Thursday, June 23, 2011
Among the Old Bottles
The annual Wine Media Guild, in which members cart along bottles from their personal cellars to supplement the dinner's lubricants, is always a welcome opportunity to drink wines I wouldn't normally have access to. My elders and betters in this club have been collecting since the 1970s, when good wine could still be had on a middle-class income.
We're talking mainly Bordeaux and Burgundy here, because these men and women are traditionalists. So, ninety percent of the old bottles I sampled during the three-hour-long dinner were old-school Claret. The evening began well with a 1982 Chateau Fourcas-Hosten from the Listrac section of Bordeaux. Listrac doesn't necessarily inspire excitement among wine lovers, but this house is known as a source of good value wine. The elegant 1982 bore that rep out. It was restrained and very dry, with lovely notes of dried current, cherry and rose petals.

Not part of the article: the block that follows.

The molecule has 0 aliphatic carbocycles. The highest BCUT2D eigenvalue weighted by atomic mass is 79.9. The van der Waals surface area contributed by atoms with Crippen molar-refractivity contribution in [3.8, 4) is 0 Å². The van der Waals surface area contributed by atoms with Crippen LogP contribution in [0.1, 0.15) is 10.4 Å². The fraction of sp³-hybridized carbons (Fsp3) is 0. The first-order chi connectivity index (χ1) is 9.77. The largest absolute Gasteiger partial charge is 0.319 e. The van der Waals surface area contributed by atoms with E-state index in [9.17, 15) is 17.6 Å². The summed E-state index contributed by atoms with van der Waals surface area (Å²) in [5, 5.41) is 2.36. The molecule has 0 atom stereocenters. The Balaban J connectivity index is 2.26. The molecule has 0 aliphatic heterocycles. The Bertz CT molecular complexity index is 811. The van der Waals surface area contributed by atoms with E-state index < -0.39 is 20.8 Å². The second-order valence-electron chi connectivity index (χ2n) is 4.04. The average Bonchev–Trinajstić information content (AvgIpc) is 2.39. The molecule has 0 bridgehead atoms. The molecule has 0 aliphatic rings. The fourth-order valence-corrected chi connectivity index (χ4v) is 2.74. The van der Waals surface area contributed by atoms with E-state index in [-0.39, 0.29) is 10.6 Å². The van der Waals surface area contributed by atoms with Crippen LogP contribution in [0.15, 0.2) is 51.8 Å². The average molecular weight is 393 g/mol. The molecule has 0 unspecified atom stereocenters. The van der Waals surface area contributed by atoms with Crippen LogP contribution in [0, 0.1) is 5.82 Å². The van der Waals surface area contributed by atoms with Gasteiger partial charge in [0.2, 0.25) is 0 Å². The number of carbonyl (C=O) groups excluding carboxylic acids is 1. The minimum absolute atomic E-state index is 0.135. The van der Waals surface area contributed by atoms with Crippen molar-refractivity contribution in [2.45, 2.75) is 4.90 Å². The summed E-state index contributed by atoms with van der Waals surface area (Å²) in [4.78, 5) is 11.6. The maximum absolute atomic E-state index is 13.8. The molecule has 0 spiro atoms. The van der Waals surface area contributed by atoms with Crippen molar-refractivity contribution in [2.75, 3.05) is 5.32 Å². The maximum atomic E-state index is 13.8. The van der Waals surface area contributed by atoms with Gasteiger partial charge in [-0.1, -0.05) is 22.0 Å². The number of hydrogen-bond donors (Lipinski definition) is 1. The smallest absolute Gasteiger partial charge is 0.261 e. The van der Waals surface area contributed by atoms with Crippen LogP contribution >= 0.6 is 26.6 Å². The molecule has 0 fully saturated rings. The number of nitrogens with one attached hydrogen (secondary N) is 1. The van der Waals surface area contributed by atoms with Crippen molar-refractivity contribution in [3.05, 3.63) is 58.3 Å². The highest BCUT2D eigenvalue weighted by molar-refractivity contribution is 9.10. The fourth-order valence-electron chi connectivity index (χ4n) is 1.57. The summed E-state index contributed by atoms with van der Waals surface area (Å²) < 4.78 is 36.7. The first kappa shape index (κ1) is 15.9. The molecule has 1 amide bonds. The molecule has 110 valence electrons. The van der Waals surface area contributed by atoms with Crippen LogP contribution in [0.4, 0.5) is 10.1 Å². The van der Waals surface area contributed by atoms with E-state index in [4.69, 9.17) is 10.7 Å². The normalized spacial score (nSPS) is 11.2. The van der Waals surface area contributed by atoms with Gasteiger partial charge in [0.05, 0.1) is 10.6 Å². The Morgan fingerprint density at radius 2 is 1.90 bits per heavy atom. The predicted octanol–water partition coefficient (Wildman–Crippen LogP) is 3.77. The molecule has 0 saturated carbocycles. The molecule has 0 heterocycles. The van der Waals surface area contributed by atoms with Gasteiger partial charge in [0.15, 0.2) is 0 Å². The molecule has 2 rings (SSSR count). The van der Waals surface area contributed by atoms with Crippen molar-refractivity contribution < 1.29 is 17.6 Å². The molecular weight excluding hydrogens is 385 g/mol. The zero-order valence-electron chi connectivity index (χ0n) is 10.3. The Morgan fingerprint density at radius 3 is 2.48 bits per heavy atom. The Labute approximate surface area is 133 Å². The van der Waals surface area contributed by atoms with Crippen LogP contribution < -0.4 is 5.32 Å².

An example of the great Chateau Figeac followed. I've long been a fan of this vaunted St.-Emilion house, and the 1986 was the oldest vintage I've tasted from them. It was elegant, yet full of plump, lively, bouncing, full fruit. Quite alive for a quarter-century old.
Next arrived a 1979 Chateau Montrose, the so-called "Latour of St. Estephe." It had a forceful, barnyard, mushroom nose. The wine itself, however, seemed past its prime, a bit thin and soft. I thought it would die imminently. Owner John Foy pointed out a tea leaves finish he didn't care for, but thought would vanish after the bottle had breathed a bit. Sure enough, an hour later the tea was gone, and the wine had revived considerably.
The wine of the evening did not hail from France, but Germany. It was 1979 riesling from Dr. Burklin Wolf. The label was barely attached, and the Pfalz wine so advanced in age that it was absolutely brown. It was the darkest riesling I've ever seen. This was a Wachenheimer Gerumpel trockenbeerenauslese, so it had plenty of sweetness to ease itself into old age. The wine was amazing, silky and rich like Madeira, tasting of ambrosia, turkish delight and raisin, with rock-solid acidity holding everything in place.